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Thirty-four things you need to know from Week 10

Having a quarterback you can trust is a beautiful thing. Just ask the Green Bay Packers, who watched with a lovesick grin as Aaron Rodgers fired six touchdown passes in one half against the hibernating Bears.

The Cardinals can't claim an Aaron Rodgers of their own, but they had plenty of faith in Carson Palmer. Enough to give the 34-year-old quarterback a three-year extension with $20 million guaranteed on Friday. Two days later, Palmer is staring at another long recovery after tearing his ACL.

What does this mean for the Cardinals? They're 8-1 after another electrifying comeback win on Sunday. Bruce Arians certainly has a capable backup in Drew Stanton, who's played a part in three different Arizona victories this season. Still, it's a pretty big leap of faith to believe Stanton is capable of leading Arizona deep into January.

The blunt truth is that Palmer's injury likely ruins Arizona's chances of becoming the first team to host the Super Bowl. The 49ers and Seahawks both showed a healthy pulse on Sunday. The stage has been set for the NFC West to tighten up considerably in the coming weeks.

Maybe Stanton steps in and plays at a high level -- higher than Palmer, even. But that's asking a lot. The Cardinals had a quarterback they could trust. Now they have to convince themselves they still do.

Here's what else we learned during Week 10:

  1. Coach Mike McCarthy insisted two weeks ago that Rodgers is a "much better player" now than he was in a historically great 2011 season. Sunday's game is Exhibit A in that case. Rodgers joined former Oakland Raiders quarterback Daryle "The Mad Bomber" Lamonica as the only players with six touchdowns in the first half of one game. He has been unstoppable in the first quarter, finding the end zone on the opening drive of five of the past six games. There's no reason to believe Rodgers wouldn't have broken the NFL single-game record of seven had he not been removed early in the third quarter after staking his team to a 45-0 lead.
  1. Green Bay's defense got a shot in the arm from Clay Matthews, who moved from outside linebacker to inside linebacker coming out of the bye week. The switch was made with the intention of bolstering the NFL's worst run defense. It was a smashing success. Matthews set a stalwart tone with 11 tackles and pressured Jay Cutler several times on inside blitzes. The logical inference is that Dom Capers will keep Matthews in the middle, leaving Nick Perry as the bookend edge rusher opposite Julius Peppers.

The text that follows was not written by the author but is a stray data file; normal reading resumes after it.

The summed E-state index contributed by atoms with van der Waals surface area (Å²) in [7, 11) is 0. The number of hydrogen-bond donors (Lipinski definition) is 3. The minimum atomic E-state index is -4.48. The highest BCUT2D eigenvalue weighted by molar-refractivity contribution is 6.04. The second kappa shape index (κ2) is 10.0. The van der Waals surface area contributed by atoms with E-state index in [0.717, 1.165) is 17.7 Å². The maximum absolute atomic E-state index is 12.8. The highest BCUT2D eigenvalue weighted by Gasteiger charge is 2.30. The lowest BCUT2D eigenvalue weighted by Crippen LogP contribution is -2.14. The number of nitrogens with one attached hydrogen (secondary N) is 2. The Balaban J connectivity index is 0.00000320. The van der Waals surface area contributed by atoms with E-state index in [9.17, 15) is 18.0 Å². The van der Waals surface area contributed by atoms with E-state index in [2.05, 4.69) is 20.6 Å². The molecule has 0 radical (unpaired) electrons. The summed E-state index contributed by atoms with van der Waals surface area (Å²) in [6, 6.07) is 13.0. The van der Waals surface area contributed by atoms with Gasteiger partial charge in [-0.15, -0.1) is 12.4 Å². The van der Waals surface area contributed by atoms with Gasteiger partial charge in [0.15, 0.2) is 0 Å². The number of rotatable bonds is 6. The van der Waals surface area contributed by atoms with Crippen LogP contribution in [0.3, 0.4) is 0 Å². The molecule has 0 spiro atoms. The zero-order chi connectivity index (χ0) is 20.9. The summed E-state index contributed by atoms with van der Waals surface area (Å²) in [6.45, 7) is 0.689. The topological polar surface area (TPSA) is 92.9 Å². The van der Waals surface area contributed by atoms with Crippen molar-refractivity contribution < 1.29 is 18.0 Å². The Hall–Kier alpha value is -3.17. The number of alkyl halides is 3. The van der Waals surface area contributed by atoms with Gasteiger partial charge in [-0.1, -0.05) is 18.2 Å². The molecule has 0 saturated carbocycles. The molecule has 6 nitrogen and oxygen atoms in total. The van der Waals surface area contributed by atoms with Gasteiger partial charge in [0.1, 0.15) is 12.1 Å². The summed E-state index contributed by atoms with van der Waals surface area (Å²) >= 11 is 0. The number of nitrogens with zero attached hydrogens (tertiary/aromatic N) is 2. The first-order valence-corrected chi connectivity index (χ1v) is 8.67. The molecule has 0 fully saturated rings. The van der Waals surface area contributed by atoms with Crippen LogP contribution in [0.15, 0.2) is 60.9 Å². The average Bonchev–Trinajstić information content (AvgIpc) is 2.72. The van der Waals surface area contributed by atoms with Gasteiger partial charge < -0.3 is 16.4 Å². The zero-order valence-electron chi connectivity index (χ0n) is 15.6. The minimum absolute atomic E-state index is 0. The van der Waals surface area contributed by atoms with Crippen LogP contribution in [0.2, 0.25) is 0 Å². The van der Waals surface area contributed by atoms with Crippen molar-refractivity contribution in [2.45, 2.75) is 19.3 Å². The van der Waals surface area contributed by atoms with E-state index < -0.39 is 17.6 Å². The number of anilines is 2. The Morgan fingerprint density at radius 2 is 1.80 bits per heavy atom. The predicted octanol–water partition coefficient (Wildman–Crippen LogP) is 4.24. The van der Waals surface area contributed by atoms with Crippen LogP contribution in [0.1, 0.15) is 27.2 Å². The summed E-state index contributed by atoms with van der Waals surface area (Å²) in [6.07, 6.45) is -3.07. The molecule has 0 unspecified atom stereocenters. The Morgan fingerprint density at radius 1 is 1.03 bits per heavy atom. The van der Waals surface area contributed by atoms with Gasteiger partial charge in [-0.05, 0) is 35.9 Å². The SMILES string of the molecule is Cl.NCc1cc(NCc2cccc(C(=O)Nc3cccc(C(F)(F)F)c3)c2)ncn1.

1. The Bears became the first team since the Rochester Jeffersons in 1923 to surrender a 50-burger in back-to-back games. They have no semblance of a pass rush after buying a trio of defensive ends in free agency and selecting a pair of defensive tackles in the first three rounds of the 2014 NFL Draft. That's not helping a dire situation in the defensive backfield that has been among the NFL's most exploitable for three years now. General manager Phil Emery needs to find an impact safety after hitting on promising cornerback Kyle Fuller in the first round this year.
  1. Zach Mettenberger (and the rest of the Titans) dropped off severely after an encouraging first quarter. The rookie sixth-round pick was efficient on his first few drives and only one of his first 12 throws took more than three seconds from snap to release. In the second half, though, it was a bit of a regression. Mettenberger took far more sacks and failed to create any manageable situations to gain first downs.
  1. What a fantastic week this has been for the Ravens. After starting the game in last place in the AFC North, they watched the Steelersfall to the Jets and the Bengalsget torched on Thursday Night Football. With precious few division games left, the Ravens will take what they can get.
  1. Justin Forsettis surprisingly fun to watch. The veteran running back seems to have evolved his game this season and attacks holes with a much more patient approach. On the other hand, he's not afraid to put his head down and do some damage. His two touchdowns in Baltimore on Sunday were the difference makers.

-- Conor Orr

  1. Buffalo's late-game magic and the Kyle Orton revival story ran out of gas. The Bills dominated for three quarters but didn't take advantage, only building a 13-3 lead. Then they fell apart. Orton had a lot of errant throws, especially in the red zone. His misfires late in the fourth quarter will haunt him. He had Chris Hogan open for the go-ahead touchdown and airmailed the pass.
  1. Ron Parker was the MVP of the game for the Chiefs, now 6-3 on the season. Really. He was matched up against Sammy Watkins for much of the day and held the rookie to 27 yards. The key sequence of the game came when Parker forced a fumble on Bryce Brown as the Bills appeared headed for a 17-3 lead. Scott Chandler dropped the recovery in the end zone and the Chiefs got the ball back on a touchback. Parker continued to break up passes the rest of the way.
  1. Alex Smith was under constant assault by a dominant Bills defensive line all game, but he made the key plays when he needed. A great escape on third-and-long set up an early field goal. He made a picture-perfect throw on third-and-16 a play before Jamaal Charles' 39-yard touchdown. And Smith rushed it in from 8 yards out for the go-ahead score. His wheels have won games for the Chiefs this year. Expect the word "moxie" to be used in game recaps.